As has been the case for much of the last 22 years, younger Americans are less cynical about government than older Americans. However, this age gap is now larger than it has been since the 1990s. Currently, nearly six-in-ten (59%) of those younger than 30 say the government is run for the benefit of all the people, a nine-point increase since 2007. Opinions of those in older age groups have remained largely stable over the last two years.
This shift among the young is largely driven by change among younger non-white Americans. Among white non-Hispanic people younger than 30, 55% now say the government is run for all of the people, about as many as held this opinion in 2007 (56%).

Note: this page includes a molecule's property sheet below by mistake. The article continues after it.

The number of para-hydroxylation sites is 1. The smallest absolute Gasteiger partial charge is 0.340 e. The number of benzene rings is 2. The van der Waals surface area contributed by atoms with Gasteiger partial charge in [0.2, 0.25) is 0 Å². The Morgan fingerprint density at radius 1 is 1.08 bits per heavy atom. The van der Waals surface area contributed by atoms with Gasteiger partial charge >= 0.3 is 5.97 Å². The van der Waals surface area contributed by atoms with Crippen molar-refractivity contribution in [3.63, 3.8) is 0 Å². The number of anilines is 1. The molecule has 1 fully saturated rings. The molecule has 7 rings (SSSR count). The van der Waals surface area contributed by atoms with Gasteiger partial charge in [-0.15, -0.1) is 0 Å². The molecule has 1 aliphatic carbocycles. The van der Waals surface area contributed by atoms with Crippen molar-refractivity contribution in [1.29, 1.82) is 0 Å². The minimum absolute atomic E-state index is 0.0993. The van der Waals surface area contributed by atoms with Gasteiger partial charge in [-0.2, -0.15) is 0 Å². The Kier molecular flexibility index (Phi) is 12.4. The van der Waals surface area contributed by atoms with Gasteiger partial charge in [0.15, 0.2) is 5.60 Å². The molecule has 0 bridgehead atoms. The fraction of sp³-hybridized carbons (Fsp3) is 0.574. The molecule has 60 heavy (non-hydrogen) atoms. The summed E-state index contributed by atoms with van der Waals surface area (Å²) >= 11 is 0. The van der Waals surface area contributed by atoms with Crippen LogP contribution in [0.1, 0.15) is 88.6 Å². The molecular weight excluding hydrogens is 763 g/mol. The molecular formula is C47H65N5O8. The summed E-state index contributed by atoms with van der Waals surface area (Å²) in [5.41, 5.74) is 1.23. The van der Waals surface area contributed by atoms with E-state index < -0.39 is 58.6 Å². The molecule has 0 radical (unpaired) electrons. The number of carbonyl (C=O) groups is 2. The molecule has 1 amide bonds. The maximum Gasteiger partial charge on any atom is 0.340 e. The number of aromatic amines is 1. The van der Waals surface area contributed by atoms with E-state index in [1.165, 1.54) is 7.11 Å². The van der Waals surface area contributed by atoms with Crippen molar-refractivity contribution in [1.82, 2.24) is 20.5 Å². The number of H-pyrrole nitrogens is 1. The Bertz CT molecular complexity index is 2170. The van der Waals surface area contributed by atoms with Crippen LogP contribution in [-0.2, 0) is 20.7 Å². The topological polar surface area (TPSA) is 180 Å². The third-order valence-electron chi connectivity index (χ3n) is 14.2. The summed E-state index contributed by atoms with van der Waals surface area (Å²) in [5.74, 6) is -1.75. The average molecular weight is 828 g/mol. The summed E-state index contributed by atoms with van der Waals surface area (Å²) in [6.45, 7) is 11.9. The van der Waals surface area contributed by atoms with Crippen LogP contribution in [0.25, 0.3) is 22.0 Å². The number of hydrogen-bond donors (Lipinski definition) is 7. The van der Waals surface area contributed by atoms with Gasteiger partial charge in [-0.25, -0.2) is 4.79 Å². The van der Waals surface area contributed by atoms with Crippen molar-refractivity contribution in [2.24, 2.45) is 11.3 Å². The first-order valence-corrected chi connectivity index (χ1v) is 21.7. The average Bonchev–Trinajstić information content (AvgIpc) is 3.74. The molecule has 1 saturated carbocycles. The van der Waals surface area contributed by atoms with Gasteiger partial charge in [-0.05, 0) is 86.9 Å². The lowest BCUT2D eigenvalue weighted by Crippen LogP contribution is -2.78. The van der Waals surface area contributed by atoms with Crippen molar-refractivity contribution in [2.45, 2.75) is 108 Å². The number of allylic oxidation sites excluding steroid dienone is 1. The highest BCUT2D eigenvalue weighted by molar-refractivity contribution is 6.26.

Younger people also stand out for being less skeptical than older Americans about government efficiency. Since the first values survey in 1987, the gap between the percentage of those 65 and older who see the government as wasteful and inefficient and the percentage of those younger than 30 expressing this view has never dropped below 18 points. Today, only 43% of those under 30 say the government is inefficient, compared with 64% of those 65 and older, and comparable proportions of those ages 30 to 49 (58%) and 50 to 64 (65%).
Views on Regulation Become Partisan Again